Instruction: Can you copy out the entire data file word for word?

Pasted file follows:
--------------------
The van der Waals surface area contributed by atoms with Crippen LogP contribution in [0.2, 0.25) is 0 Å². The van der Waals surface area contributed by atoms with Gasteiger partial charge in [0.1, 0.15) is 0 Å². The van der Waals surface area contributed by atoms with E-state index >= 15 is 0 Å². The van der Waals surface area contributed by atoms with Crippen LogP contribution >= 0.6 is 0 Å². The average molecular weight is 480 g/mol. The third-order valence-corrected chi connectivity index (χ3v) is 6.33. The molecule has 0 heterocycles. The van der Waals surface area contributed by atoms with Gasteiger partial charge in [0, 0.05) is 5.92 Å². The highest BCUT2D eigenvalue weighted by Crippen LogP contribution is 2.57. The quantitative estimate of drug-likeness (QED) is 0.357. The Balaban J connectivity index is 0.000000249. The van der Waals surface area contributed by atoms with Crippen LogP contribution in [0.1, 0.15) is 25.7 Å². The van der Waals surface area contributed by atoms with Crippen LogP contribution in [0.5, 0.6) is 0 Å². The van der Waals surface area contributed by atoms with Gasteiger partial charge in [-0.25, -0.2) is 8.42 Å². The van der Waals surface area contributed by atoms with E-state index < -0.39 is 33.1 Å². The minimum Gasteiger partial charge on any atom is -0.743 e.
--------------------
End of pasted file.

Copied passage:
The van der Waals surface area contributed by atoms with Crippen LogP contribution in [0.2, 0.25) is 0 Å². The van der Waals surface area contributed by atoms with Gasteiger partial charge in [0.1, 0.15) is 0 Å². The van der Waals surface area contributed by atoms with E-state index >= 15 is 0 Å². The van der Waals surface area contributed by atoms with Crippen LogP contribution >= 0.6 is 0 Å². The average molecular weight is 480 g/mol. The third-order valence-corrected chi connectivity index (χ3v) is 6.33. The molecule has 0 heterocycles. The van der Waals surface area contributed by atoms with Gasteiger partial charge in [0, 0.05) is 5.92 Å². The highest BCUT2D eigenvalue weighted by Crippen LogP contribution is 2.57. The quantitative estimate of drug-likeness (QED) is 0.357. The Balaban J connectivity index is 0.000000249. The van der Waals surface area contributed by atoms with Crippen LogP contribution in [0.1, 0.15) is 25.7 Å². The van der Waals surface area contributed by atoms with Crippen LogP contribution in [0.5, 0.6) is 0 Å². The van der Waals surface area contributed by atoms with Gasteiger partial charge in [-0.25, -0.2) is 8.42 Å². The van der Waals surface area contributed by atoms with E-state index < -0.39 is 33.1 Å². The minimum Gasteiger partial charge on any atom is -0.743 e.